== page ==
Good luck!

 

Athletes with Mental Illness

WHAT’s happening in the mind of an athlete?

 

 

ask yourself “Have I had these thoughts?”

I’m an Athlete and I’m Not Okay

Athletes are Perfect Human Beings Right?

Can you Spell Athlete without Mental Health?

Athletes and Mental Health, Who Cares?

What’s Really Going on in an Athlete’s Mind?

 

 

inside the athlete mind

There is a belief that has been circling in the world of sports for as long as sports have existed. The belief that individuals who play sports are stronger than other humans (yes, athletes are also human believe it or not), both physically and mentally.

Athletes are assumed to have this unwavering ability to handle anything thrown at them, both literally and figuratively.

What happens when, no matter the amount of practice, an athlete just cannot seem to hit a curve ball? Is it because they haven’t practiced it enough? Is it because they can’t see it? There can be a number of questions raised on the physicality of an athlete when it comes to physical shortcomings.

The number one question which should be asked is:

What is going on in their mind as the ball was approaching the plate?

 

mental health in athletes

Far too often we blame a physical ailment as to why he couldn’t hit that jump shot, or she couldn’t dig that ball. The true focus should be on the athlete’s part of the body that cannot be seen and is not nearly trained enough: their brain.

Studies indicate elite athletes differ from mediocre athletes in one category: mental preparation/toughness. Let’s be clear, athletes, like anyone else, experience mental health issues like anxiety, depression, ADHD and learning disabilities.

It has never been about athletes being perfect or experiencing mental health issues. It is about the way an athlete learns to cope with these mental health difficulties so they can get to their highest achievements.

 

athlete Mental Health Statistics

Studies vary on the percentage of student-athletes with mental health issues, ranging from 10% – 30% of college athletes. There are a couple of reasons why the statistics vary.

First, the sports and mental health field is growing every day and new studies are coming out with their findings. Understanding mental health in athletes is still a relatively new field. It was not until 2013 the NCAA created the Mental Health Task Force to research issues relating to athletes and mental health. It has not been a priority in the past. Although there have been many strides, there is still a long way to go.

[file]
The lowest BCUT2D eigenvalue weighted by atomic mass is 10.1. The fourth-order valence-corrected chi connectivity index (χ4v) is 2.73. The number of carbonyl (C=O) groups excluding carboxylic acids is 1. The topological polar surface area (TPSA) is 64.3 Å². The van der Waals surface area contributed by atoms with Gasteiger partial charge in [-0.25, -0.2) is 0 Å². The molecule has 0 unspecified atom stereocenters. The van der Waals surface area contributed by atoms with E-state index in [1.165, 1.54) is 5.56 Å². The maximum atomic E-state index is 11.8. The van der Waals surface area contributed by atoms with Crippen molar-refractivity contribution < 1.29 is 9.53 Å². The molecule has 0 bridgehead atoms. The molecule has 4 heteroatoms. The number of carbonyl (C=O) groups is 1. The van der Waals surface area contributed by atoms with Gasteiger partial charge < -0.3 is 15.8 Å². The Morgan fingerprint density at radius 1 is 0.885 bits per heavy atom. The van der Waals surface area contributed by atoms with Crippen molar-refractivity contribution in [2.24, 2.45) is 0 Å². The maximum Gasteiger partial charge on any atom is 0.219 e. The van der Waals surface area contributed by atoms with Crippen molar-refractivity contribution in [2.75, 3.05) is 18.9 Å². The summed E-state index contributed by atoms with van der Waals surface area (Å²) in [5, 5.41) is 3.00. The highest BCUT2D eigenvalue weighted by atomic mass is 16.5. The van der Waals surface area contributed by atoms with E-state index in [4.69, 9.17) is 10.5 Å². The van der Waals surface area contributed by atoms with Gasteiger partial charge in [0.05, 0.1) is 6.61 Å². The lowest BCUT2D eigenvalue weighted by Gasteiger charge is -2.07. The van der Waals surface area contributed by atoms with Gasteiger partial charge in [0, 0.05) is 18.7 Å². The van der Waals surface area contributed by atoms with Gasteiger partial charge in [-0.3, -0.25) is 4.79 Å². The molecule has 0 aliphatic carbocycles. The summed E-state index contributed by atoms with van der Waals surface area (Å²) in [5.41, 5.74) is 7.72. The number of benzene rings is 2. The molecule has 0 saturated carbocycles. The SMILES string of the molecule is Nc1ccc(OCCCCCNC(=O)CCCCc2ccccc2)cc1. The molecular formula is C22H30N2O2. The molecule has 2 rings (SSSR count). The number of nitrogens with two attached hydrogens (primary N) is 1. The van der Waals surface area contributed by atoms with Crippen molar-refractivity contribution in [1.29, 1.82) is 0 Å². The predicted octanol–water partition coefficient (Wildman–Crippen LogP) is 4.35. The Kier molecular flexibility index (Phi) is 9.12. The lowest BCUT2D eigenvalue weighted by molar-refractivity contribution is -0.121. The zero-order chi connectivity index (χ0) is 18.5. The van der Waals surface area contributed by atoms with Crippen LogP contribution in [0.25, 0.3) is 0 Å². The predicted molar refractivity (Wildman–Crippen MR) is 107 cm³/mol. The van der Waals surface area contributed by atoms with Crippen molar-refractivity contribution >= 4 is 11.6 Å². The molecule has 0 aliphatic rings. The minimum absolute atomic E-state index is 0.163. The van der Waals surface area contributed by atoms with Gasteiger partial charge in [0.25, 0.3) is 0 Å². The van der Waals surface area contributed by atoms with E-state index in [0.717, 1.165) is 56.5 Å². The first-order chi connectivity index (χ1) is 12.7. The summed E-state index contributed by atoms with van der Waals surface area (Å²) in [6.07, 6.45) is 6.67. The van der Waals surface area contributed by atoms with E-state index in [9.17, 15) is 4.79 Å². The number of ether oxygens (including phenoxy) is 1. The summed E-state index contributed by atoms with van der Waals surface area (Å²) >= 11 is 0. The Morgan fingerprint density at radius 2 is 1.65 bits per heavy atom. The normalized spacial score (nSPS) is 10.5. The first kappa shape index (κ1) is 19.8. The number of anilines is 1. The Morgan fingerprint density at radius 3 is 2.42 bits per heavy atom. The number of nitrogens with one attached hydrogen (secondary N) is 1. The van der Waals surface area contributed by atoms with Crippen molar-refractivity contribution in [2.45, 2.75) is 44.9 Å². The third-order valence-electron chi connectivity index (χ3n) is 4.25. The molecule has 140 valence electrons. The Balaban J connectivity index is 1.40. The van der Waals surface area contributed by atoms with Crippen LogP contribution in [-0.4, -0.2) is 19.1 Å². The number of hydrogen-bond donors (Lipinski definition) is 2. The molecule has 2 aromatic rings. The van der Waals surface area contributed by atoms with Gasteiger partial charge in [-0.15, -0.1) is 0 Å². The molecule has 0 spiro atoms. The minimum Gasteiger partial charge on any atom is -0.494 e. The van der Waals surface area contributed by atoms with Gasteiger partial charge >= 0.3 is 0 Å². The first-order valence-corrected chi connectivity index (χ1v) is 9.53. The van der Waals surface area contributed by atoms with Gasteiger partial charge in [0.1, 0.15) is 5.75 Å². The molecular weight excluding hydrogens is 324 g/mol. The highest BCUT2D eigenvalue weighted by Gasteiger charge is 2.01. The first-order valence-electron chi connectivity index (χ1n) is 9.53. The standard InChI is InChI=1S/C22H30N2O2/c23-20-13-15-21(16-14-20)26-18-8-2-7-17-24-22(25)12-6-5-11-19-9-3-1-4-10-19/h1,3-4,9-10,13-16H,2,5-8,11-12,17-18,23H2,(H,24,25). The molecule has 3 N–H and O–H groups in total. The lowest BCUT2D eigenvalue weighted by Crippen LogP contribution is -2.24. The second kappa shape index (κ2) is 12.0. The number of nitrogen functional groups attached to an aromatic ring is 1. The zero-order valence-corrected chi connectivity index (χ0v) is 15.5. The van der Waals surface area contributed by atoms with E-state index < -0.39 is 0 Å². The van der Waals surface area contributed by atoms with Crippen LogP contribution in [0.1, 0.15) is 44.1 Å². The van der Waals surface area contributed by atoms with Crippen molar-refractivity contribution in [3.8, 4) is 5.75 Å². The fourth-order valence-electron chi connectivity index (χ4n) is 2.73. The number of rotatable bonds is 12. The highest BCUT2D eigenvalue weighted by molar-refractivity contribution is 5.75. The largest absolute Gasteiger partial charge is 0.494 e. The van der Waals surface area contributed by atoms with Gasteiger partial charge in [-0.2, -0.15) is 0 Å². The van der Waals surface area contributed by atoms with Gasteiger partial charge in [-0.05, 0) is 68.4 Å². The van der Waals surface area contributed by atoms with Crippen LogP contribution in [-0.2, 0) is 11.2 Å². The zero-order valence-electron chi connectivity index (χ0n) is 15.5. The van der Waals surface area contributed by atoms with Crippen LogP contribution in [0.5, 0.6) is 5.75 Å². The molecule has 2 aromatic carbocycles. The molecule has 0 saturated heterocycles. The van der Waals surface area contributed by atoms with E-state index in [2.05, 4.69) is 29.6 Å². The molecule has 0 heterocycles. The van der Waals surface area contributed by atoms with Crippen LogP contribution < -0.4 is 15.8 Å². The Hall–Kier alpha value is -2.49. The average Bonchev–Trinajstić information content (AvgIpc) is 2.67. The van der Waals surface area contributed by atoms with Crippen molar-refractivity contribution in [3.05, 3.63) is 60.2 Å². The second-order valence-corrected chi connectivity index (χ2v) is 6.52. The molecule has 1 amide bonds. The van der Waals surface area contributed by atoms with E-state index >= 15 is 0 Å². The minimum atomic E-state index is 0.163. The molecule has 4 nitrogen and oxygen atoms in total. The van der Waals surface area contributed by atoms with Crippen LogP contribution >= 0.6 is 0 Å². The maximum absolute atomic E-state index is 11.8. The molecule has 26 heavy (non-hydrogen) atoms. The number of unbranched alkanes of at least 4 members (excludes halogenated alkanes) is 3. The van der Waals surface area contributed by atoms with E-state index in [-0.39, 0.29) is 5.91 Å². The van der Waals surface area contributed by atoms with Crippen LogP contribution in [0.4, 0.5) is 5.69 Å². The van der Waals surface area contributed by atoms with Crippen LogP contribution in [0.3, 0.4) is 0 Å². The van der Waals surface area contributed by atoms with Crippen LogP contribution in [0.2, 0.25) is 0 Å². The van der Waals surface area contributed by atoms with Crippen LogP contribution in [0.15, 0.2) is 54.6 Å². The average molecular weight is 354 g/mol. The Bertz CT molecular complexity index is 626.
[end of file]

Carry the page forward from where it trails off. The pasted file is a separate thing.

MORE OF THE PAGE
Second, I believe these statistics to be on the low end, meaning the percentage of athletes who experience mental health issues are probably higher. Although it is discussed more often today, it does not mean athletes are willing to admit to experiencing mental health issues.

There is still a stigma with mental health and seeking help. Athletes should be tougher than that right?

 

recognize mental health issues

Here is the good news. You’re not alone if you feel:

  • overwhelmed
  • frustrated
  • anxious
  • sad
  • pissed

Many athletes experience all of these emotions and I am here to tell you it’s perfectly normal. In fact, I would be concerned if you didn’t feel any of these emotions!

Often, society says, inaccurately, mental health issues are associated with weakness. Everyone, whether an athlete or not will experience some mental health issue(s) in their lifetime. It’s not so much about what the issue is, or whether someone else is going through something different.

It’s about the help you seek for it and what you can do for yourself to overcome it. There is strength in recognizing mental health issues and even more strength in advocating for a better mental health outcome for yourself.

 

 

Famous Athletes with Mental Health Disorders

Take a minute to read over these quotes spoken by some of the most successful athletes in the world. And take a minute to grasp the fact you are not alone. The teammate sitting next to you, the competitor you face, the coach instructing you, or the athlete on the other side of the world has been in your shoes.

“Everyone is going through something that we can’t see… Mental health is an invisible thing, but it touches all of us at some point or another.” -Kevin Love

“I think as an athlete we’re taught that if we can push through anything we can make it wherever we want to go, and we’re always told to not ask for help.” -Allison Schmitt

Many of the most successful athletes in the world have experienced their own mental boxing match. We all have. We try to fight the big, bad, mental invasion forging in our brains. Thinking we need to do it alone. Thinking the outside world will believe we are weak. Instead of holding all that barrage of emotions, bring everything you’re feeling to light. Because when you bring it to light, you allow yourself to recognize it. And once you recognize it, you give yourself the freedom to overcome it.

 

 

Challenge: Work this Exercise

  1.  Grab a pen and paper, or your computer or whatever device you prefer.
  2.  Try to find a quiet area or room where ever you are reading this.
  3.  Put some music on if you like.
  4.  Have a seat with that pen and paper on the table.
  5.  Write down every emotion you have felt, both on and off the field relating to your sport, your teammates, your coach, school, family, any topic you want to think about.

Take about five minutes, or a little more if necessary.

If you want, do this with a friend and compare notes. This will give you an understanding of the different emotions every athlete has faced.

Keep this list posted somewhere.

We’ll expand on this next week when I talk about anxiety and coping strategies for practice, on the field of play, in school, and at home.